These descriptive and normative approaches can be complementary. For example, tracking the decline of the popularity of slavery across cultures is the work of descriptive ethics , while advising that slavery be avoided is normative. Meta-ethics is the study of the fundamental questions concerning the nature and origins of the good and the evil, including inquiry into the nature of good and evil, as well as the meaning of evaluative language. In this respect, meta-ethics is not necessarily tied to investigations into how others see the good, or of asserting what is good. A satisfying formulation of goodness is valuable because it might allow one to construct a good life or society by reliable processes of deduction, elaboration, or prioritization.

One could answer the ancient question, "How should we then live? It has long been thought that this question can best be answered by examining what it is that necessarily makes a thing valuable, or in what the source of value consists. One attempt to define goodness describes it as a property of the world with Platonic idealism. According to this claim, to talk about the good is to talk about something real that exists in the object itself, independent of the perception of it. Plato advocated this view, in his expression that there is such a thing as an eternal realm of forms or ideas, and that the greatest of the ideas and the essence of being was goodness, or The good.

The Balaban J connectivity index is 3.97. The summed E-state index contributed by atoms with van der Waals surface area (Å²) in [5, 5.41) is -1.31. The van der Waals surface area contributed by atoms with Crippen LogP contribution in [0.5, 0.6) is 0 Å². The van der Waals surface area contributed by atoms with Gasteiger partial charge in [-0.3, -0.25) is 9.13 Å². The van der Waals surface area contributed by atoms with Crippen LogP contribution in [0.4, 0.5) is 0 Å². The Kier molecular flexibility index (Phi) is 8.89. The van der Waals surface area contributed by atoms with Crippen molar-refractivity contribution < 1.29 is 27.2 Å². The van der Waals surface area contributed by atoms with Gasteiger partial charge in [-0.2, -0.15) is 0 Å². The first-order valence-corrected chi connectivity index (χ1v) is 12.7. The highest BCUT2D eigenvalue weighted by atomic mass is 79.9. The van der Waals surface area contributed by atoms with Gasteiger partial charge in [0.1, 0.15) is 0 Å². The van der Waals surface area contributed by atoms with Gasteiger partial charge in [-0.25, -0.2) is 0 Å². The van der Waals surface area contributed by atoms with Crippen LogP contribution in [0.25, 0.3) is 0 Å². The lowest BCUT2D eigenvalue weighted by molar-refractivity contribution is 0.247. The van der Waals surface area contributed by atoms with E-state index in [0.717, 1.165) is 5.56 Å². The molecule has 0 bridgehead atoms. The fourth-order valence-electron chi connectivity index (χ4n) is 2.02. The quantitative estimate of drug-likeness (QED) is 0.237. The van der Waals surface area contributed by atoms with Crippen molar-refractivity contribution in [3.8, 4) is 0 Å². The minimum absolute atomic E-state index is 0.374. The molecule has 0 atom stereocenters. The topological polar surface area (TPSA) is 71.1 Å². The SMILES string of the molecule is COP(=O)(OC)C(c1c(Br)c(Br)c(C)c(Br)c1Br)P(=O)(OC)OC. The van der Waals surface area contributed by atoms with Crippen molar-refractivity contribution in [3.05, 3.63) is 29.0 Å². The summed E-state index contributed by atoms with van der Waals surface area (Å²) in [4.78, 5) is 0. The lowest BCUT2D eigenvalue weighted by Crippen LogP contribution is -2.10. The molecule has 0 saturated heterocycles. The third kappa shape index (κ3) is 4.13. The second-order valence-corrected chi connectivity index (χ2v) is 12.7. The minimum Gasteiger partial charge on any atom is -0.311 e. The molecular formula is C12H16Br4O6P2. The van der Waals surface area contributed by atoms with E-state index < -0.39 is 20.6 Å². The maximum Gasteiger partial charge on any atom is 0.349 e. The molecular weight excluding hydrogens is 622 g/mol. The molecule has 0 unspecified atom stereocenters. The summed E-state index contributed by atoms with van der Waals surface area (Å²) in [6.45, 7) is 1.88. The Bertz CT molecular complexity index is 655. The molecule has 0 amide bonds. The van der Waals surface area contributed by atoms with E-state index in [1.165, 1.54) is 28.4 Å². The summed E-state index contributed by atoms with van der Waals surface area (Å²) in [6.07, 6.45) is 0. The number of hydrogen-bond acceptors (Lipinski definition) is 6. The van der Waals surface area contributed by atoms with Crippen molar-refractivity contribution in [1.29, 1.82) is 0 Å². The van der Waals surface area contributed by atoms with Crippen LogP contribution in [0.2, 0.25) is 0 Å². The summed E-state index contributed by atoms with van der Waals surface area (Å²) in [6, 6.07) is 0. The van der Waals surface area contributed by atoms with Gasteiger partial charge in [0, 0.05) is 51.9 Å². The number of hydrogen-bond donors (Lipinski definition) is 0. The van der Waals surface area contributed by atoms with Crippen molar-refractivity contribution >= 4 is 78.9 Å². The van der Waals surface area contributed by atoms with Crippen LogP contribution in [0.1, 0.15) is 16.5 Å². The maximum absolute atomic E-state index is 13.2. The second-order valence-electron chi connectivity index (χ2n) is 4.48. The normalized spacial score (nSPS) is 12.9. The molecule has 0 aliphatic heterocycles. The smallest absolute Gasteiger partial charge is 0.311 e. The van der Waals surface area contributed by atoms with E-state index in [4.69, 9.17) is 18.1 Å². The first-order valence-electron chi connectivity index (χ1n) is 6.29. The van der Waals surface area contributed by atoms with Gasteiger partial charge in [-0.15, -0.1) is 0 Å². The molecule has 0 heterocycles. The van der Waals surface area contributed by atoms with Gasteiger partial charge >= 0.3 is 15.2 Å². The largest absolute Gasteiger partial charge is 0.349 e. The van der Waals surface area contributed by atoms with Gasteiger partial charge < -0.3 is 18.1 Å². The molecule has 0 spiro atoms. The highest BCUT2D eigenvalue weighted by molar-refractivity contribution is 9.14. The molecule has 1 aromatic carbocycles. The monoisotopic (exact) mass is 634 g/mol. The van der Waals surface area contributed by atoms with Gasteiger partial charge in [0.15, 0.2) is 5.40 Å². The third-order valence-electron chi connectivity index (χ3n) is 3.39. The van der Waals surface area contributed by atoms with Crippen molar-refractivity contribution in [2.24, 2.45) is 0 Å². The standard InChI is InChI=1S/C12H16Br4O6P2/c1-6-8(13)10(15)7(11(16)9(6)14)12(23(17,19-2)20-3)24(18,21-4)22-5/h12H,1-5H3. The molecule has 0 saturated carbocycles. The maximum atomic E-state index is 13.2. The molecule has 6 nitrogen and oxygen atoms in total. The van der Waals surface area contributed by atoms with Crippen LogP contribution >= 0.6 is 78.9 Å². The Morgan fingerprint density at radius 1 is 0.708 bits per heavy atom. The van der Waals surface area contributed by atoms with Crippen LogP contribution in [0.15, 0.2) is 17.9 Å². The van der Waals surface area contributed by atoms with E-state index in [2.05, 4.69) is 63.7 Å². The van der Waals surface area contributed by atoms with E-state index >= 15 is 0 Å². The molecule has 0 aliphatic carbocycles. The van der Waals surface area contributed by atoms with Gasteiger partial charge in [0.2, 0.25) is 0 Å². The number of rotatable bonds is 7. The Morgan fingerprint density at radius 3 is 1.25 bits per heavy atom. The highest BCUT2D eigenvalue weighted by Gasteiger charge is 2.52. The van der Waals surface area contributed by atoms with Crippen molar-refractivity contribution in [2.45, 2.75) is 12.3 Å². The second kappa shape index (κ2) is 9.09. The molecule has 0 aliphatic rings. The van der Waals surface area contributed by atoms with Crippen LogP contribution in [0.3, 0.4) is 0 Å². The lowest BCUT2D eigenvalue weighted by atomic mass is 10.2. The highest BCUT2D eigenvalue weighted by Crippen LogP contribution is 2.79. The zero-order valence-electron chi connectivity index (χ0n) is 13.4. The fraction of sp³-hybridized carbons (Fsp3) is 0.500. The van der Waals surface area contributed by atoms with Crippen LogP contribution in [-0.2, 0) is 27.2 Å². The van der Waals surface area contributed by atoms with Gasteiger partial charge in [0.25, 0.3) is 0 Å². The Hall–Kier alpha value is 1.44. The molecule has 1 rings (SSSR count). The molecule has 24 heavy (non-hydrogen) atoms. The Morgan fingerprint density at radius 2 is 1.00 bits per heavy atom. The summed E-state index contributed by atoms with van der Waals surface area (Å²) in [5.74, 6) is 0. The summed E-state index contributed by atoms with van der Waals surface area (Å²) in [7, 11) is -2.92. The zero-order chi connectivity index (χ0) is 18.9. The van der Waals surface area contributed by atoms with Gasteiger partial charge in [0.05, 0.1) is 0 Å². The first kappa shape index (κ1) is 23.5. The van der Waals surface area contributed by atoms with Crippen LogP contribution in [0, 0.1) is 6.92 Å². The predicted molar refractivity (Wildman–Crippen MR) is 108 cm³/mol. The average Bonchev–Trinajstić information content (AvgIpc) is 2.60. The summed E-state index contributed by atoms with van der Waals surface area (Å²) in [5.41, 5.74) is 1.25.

The good was defined by many ancient Greeks and other ancient philosophers as a perfect and eternal idea, or blueprint. The good is the right relation between all that exists, and this exists in the mind of the Divine, or some heavenly realm. The good is the harmony of a just political community, love, friendship, the ordered human soul of virtues , and the right relation to the Divine and to Nature. The characters in Plato's dialogues mention the many virtues of a philosopher, or a lover of wisdom. A theist is a person who believes that the Supreme Being exists or gods exist monotheism or polytheism.

A theist may, therefore, claim that the universe has a purpose and value according to the will of such creator s that lies partially beyond human understanding. For instance, Thomas Aquinas —a proponent of this view—believed he had proven the existence of God , and the right relations that humans ought to have to the divine first cause. Monotheists might also hope for infinite universal love.